Even within the span of a very long post on the Peace of Utrecht it has not been possible to give due attention to all aspects and elements that need to be discussed, mentioned or just hinted at. In fact the sheer length of my post has overshadowed some of the points I would like to stress. Even the most obvious impression and conclusion, the fact that each of the treaties consists of a set of both multilateral and bilateral treaties, could have been stated more clearly.
The website Europäische Friedensverträge der Vormoderne (Early Modern European Peace Treaties) at the University of Mainz does not only bring a comprehensive survey of sources concerning early modern treaties, but it includes other facilities as well. There are a lexicon for the terms used in historical documents, digital maps and a number of portals. European History Online is a bilingual portal for this subject which features also a section with essays on legal history and a selection of images. IEG-Maps offers access to digitized historical maps. You might think I would know immediately where to find Rastatt, the town near Baden where in 1714 treaties following the Peace of Utrecht were signed, but like anyone else I have to look for it in a historical atlas. The project for the edition of Early Modern peace treaties is work in progress, and thus the information on some treaties will be less full than for others. The time span for the treaties to be included at Mainz is very generous: not 1500, but 1450 is the year post quem.
Writing post quem reminds me of the fact which jumps into your face when reading my long post, the need to use a number of languages. Apart from German, French, Spanish, perhaps even Dutch or other modern languages, you will have to deal with Latin. Georg Friedrich von Martens praised the work by Friedrich August Wilhelm Wenck. His late eighteenth century work was written in Latin. You have for example to digest the footnote at the start of his edition of the Peace of Aix-la-Chapelle (1748) in his Codex iuris gentium recentissimi… II, 337, to establish the editions he used. In this note the references to among others earlier editions by Adelung, Moser, Rousset and an edition in the Mercure historique are very succinct. I will not try to perform here a complete search to figure out to which works he refers. Rousset refers clearly to the Recueil historique d’actes, but it is a bibliographical challenge to determine to which works by Johann Jacob Moser and Johann Christoph Adelung Wenck was referring. In fact you have got first of all to find out which Adelung and Moser! Adelung’s is very probably his Pragmatische Staatsgeschichte Europens (…) (9 vol., Gotha 1762-1769), digitized at the Digitale Sammlungen in Munich. For Moser I would at first guess his Teutsches Staats-Recht (..) (50 vol. and 2 index vol., Neurenberg 1737-1756; reprint Osnabrück 1968) or his Teutsches Staats-Archiv (…) (13 vol., Frankfurt am Main, 1751-1757), but your search only starts with getting these volumes. Looking in Moser’s publications on the law of nations is surely a safer course. I suppose careful looking in Wenck will give you the right works by Moser and Adelung, both very active authors.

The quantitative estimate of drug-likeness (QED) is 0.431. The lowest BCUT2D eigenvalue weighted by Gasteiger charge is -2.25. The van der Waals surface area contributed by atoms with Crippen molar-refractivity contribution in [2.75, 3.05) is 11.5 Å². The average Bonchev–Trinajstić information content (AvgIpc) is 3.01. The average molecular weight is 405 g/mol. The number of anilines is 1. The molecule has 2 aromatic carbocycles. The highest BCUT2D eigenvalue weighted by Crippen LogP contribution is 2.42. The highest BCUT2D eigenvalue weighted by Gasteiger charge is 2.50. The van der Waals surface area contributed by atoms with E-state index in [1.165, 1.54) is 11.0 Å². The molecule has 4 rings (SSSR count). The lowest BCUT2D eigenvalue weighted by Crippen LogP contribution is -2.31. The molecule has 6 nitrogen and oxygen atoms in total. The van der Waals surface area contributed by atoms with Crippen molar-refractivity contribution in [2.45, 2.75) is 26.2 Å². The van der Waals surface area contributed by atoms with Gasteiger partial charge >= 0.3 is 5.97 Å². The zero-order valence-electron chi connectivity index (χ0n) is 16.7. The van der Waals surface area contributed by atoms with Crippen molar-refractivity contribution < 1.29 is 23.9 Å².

One of the points worth repeating is the clever use of enriched library catalogues such as the library catalogue of the university library at Ghent to find digitized versions of old books. Especially for multi volume works this can help you very much.
I would like to add two titles by contemporary scholars. Simon Groenveld and two co-authors have edited a Dutch text of the Treaty of Münster in the volume Vrede van Munster 1648-1998 : tractaat van ‘een aengename, goede, en oprechte Vrede’ (The Hague 1998). Their book contains a facsimile and a transcription of a seventeenth century edition. Linda and Marsha Frey have published The treaties of the War of the Spanish Succession : an historical and critical dictionary (Westport, Conn., 1995).
Let’s hope all these warnings and remarks do not keep you from venturing into the history of Early Modern Europe. Hopefully my post and this postscript help you a bit to find some stretches of your way safely.
A symposium on the Peace of Utrecht
As a gesture of farewell at the retirement of Kees Roelofsen, a well-known scholar in the field of the history of international law and diplomacy, the Centre for Humanities of Utrecht University and more specifically its Treaty of Utrecht Chair will devote a one-day symposium to the peace treaty of 1713 on November 17, 2011, “The Peace of Utrecht 1713: International Law and the Balance of Power”. The website of this chair points among other activities to the Perpetual Peace Project which takes its name from Immanuel Kant’s 1795 essay on peace. You will find on this website not only an English translation of the text by Kant, but also texts on peace by Erasmus, Rousseau, Bentham and Emerson.
I would like to add a link to the digital version of a master thesis defended by Tim De Backer in 2007 at the Catholic University of Louvain, Het uitvoeren van verdragen. De Vrede van Utrecht, Rastatt en Baden en de Oostenrijkse Nederlanden (1713-1731) [Implementing treaties. The Peace of Utrecht, Rastatt and Baden and the Austrian Low Countries (1713-1731)] (PDF, 3 MB).